Columns | Northwest Herald

Eye On Illinois: Readers weigh in on potential Amtrak Chicago-Peoria line

Choo-choo, or not choo-choo, that is the hackneyed premise.

Today’s subject is trains, and not just to mark the 135th anniversary of the Great Chatsworth Train Wreck, which claimed 85 lives in Livingston County (for a deep dive, visit tinyurl.com/ChatsworthWreck).

On July 23 I wrote about about plans to establish an Amtrak line from Chicago to Peoria, which if started soon could cost $2.45 billion over 10 years. A recent feasibility study earlier, with 31,000 respondents, showed 95% likely to use such a line. Officials estimate between 440 and 830 riders across five daily round trips.

Initial feedback was encouraging. Mokena’s Tim W. wrote “I wholeheartedly agree that the (re)establishment of this passenger rail route is long overdue.

“The last time this service ran was in 1977. The company that ran it (Chicago, Rock Island & Pacific Railroad) filed for bankruptcy and was dissolved three years later. Significantly, the Rock Island had been running Chicago-Peoria passenger service and other passenger routes for over 120 years, which stopped because of the Rock’s deteriorating financial condition and lack of funds required to transfer their passenger business to Amtrak.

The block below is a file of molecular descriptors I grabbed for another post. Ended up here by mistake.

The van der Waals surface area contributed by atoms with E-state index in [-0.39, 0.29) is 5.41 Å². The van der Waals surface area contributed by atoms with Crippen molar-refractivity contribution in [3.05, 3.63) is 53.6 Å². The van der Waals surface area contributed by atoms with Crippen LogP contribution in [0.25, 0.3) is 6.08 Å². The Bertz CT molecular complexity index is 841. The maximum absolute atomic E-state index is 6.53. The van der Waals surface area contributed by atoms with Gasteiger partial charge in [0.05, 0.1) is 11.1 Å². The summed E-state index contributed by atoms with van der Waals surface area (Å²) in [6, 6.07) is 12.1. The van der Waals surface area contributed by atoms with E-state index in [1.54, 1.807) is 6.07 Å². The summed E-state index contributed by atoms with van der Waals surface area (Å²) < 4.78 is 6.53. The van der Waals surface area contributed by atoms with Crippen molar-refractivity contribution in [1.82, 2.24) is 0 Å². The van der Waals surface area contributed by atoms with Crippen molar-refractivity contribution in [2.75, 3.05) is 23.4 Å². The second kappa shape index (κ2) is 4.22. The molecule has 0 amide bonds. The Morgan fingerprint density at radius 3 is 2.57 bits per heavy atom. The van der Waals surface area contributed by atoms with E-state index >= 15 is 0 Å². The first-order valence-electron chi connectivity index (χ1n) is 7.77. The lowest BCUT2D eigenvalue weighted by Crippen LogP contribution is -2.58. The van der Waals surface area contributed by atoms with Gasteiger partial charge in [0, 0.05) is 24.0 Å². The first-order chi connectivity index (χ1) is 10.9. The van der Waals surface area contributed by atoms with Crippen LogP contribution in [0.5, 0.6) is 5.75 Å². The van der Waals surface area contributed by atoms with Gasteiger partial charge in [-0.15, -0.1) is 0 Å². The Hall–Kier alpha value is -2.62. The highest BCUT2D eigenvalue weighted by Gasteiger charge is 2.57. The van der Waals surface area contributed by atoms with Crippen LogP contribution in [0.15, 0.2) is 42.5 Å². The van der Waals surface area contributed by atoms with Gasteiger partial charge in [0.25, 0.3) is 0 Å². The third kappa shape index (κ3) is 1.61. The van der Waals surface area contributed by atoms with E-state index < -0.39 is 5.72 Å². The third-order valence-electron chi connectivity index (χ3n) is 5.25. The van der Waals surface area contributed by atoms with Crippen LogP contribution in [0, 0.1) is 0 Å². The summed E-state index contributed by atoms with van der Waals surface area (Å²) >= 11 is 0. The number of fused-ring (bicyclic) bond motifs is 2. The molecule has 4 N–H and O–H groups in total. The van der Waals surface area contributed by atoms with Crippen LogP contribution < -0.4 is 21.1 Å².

“As a regular visitor to Starved Rock State Park and other Illinois Valley tourist attractions, I view the lack of passenger train service on this corridor as a lost opportunity. Frankly, passenger rail in this country is abysmal as compared to other nations such as Great Britain, which I have experienced first-hand as having an excellent passenger rail network.

“As with anything worthwhile, this will require work. I have railroad industry background and the willingness to help.”

Phil H. was less enthusiastic:

“It’s shortsighted to think I’m going to drive to the Metra station, take a train to Union Station, take another train to Peoria, rent a car, take care of business, wait until the next train leaves for Chicago and retrace my steps home. Ain’t going to happen. Right now I can jump in my car, leave when I want, travel on an interstate, and return when I want. Only downside is I’m burning carbon to do it. …

“I say spend the $2.45B on electric cars. I know the infrastructure isn’t established for electric cars but it isn’t established for high speed railroads either. We should be looking to the future with transportation, not dreaming about how great it is to sit on a train and watch the corn fields go by. Train travel is for tourists, and people with a lot of time on their hands. Help the business people get from point A to point B with electric and hybrid cars. Government can do a lot to help incentivize buying EVs.”

Is this an either-or proposition? My mailbox is open.

Scott T. Holland writes about state government issues for Shaw Media. Follow him on Twitter @sth749. He can be reached at sholland@shawmedia.com.

Scott Holland

Scott T. Holland

Scott T. Holland writes about state government issues for Shaw Media Illinois. Follow him on Twitter at @sth749. He can be reached at sholland@shawmedia.com.